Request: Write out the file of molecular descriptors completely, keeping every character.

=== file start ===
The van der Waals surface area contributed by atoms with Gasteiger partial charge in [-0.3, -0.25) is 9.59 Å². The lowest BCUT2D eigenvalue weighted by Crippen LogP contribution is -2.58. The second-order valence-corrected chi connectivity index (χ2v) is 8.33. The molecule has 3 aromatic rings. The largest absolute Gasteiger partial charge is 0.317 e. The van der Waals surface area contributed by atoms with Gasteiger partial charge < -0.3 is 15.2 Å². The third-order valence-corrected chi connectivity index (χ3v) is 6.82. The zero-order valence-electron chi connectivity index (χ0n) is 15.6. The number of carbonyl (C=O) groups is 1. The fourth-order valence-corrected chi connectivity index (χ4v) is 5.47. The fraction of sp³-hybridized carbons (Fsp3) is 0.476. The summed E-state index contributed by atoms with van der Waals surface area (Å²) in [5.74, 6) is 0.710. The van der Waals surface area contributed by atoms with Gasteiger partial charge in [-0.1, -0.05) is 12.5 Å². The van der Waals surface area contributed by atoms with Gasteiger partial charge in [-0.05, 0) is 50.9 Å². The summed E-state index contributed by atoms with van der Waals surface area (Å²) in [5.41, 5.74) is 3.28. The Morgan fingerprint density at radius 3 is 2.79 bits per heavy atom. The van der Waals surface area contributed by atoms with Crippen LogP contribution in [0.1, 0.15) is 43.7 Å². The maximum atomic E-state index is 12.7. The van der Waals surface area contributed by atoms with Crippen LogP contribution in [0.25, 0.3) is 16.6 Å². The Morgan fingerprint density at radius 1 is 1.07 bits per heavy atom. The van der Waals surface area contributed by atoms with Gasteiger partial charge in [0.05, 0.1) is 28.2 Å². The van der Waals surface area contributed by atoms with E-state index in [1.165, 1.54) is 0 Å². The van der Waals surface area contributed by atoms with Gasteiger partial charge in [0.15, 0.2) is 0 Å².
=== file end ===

The van der Waals surface area contributed by atoms with Gasteiger partial charge in [-0.3, -0.25) is 9.59 Å². The lowest BCUT2D eigenvalue weighted by Crippen LogP contribution is -2.58. The second-order valence-corrected chi connectivity index (χ2v) is 8.33. The molecule has 3 aromatic rings. The largest absolute Gasteiger partial charge is 0.317 e. The van der Waals surface area contributed by atoms with Gasteiger partial charge < -0.3 is 15.2 Å². The third-order valence-corrected chi connectivity index (χ3v) is 6.82. The zero-order valence-electron chi connectivity index (χ0n) is 15.6. The number of carbonyl (C=O) groups is 1. The fourth-order valence-corrected chi connectivity index (χ4v) is 5.47. The fraction of sp³-hybridized carbons (Fsp3) is 0.476. The summed E-state index contributed by atoms with van der Waals surface area (Å²) in [5.74, 6) is 0.710. The van der Waals surface area contributed by atoms with Gasteiger partial charge in [-0.1, -0.05) is 12.5 Å². The van der Waals surface area contributed by atoms with Gasteiger partial charge in [-0.05, 0) is 50.9 Å². The summed E-state index contributed by atoms with van der Waals surface area (Å²) in [5.41, 5.74) is 3.28. The Morgan fingerprint density at radius 3 is 2.79 bits per heavy atom. The van der Waals surface area contributed by atoms with Crippen LogP contribution in [0.1, 0.15) is 43.7 Å². The maximum atomic E-state index is 12.7. The van der Waals surface area contributed by atoms with Crippen LogP contribution in [0.25, 0.3) is 16.6 Å². The Morgan fingerprint density at radius 1 is 1.07 bits per heavy atom. The van der Waals surface area contributed by atoms with Gasteiger partial charge in [0.05, 0.1) is 28.2 Å². The van der Waals surface area contributed by atoms with E-state index in [1.165, 1.54) is 0 Å². The van der Waals surface area contributed by atoms with Gasteiger partial charge in [0.15, 0.2) is 0 Å².